Board of Supervisors will vote today to take a position on the sick-out that has crippled transit system and created severe negative impacts on residents and the economy
San Francisco - At today's Board of Supervisors meeting, Supervisor Scott Wiener will introduce a resolution urging San Francisco Muni drivers to end their illegal sick-out, return to work, and resolve their labor dispute through the required arbitration process. Due to the sudden emergence of the sick-out and its immediate and drastic impact on the city, the resolution will be placed on today's imperative agenda and voted on by the Board of Supervisors today.
For the second day in a row today, Muni drivers have called in sick en masse, bringing the system to its knees, stranding riders, and undermining the economy. Under San Francisco's charter, strikes are prohibited, and Muni drivers, having rejected management's contract offer, are required to participate in arbitration to resolve the dispute.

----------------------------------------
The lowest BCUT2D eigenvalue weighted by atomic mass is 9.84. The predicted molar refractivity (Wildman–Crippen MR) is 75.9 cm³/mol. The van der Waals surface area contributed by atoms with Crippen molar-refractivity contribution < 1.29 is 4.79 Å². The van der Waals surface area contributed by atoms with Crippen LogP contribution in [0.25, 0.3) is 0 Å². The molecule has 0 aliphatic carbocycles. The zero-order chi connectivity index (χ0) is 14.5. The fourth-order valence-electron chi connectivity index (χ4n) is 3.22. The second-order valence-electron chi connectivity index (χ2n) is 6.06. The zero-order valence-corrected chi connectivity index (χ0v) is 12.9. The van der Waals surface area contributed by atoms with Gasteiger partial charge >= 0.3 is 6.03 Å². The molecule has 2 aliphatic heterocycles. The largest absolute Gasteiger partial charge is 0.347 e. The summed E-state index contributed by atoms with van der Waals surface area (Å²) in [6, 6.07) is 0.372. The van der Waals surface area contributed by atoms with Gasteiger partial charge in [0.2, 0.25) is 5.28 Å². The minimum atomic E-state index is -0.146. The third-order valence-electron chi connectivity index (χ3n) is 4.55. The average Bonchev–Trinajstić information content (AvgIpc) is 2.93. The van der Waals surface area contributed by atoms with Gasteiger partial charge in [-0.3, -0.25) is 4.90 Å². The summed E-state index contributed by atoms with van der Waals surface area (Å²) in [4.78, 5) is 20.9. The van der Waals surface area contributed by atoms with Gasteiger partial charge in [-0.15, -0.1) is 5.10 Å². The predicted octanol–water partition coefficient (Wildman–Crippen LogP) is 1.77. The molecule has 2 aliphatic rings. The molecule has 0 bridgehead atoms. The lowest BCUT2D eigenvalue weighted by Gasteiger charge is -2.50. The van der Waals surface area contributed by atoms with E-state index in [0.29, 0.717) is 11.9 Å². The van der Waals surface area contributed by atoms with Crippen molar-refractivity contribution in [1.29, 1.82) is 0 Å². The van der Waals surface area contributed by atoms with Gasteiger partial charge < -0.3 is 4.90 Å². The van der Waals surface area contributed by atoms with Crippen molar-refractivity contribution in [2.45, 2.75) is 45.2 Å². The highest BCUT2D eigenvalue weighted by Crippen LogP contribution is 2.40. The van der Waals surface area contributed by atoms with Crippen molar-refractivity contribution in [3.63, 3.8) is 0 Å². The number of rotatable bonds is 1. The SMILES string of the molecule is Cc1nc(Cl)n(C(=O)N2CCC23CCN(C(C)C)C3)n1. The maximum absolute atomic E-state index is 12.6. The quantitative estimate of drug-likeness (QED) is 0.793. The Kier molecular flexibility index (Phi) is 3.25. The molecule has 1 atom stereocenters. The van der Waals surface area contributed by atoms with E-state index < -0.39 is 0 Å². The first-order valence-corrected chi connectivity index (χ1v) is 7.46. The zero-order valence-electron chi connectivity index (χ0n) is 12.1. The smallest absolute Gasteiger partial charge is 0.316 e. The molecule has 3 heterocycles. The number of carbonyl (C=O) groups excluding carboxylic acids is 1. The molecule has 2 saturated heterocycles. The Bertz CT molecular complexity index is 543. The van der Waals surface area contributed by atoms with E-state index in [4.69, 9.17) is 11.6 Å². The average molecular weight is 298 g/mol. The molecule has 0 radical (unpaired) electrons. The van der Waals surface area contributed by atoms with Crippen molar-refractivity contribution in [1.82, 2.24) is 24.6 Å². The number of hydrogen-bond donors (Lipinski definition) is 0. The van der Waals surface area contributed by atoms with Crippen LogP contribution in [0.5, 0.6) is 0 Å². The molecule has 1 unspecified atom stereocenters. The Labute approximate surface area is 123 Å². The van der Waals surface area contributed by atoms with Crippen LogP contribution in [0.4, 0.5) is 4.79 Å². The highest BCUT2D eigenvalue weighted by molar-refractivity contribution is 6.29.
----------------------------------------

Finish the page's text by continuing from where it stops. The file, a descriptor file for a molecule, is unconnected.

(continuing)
"Muni carries 700,000 riders a day - almost half of all transit trips in the Bay Area - and is the only way for many residents to get to work, school, and go about their lives," said Supervisor Wiener. "Muni is crucial to our city's economy, and we cannot do without it. We have an enormous amount of work to do to get Muni back on track, including passing funding measures this November, and this sick-out undermines public confidence in the agency. Muni drivers have a tough job, and they deserve good pay and benefits as well as respect for their service to our city. Similarly, Muni riders deserve to have a functional system to get to work, school, doctor's appointments, the grocery store, and elsewhere. Muni drivers need to end the sick-out, get the system back up and running, and go through the charter-mandated arbitration process to arrive at a contract."
Proposition G, passed overwhelmingly by voters in 2010, provides that in the event of a labor impasse between Muni and its drivers, the parties must participate in arbitration. Prop G sets the standards for that arbitration process.
Generally, when resolutions are introduced at the Board of Supervisors, the resolutions must sit at least one week before the Board takes actions on them. However, in cases where urgent city business arises after the agenda for the coming meeting has been printed and noticed, a Board member may introduce a resolution at the meeting and request that it be placed on the imperative agenda of that same meeting. As the Muni driver sick-out only became public on Monday morning, days after the Board agenda was printed, Supervisor Wiener has requested that this urgent public interest measure be heard and voted on today at the Board of Supervisors.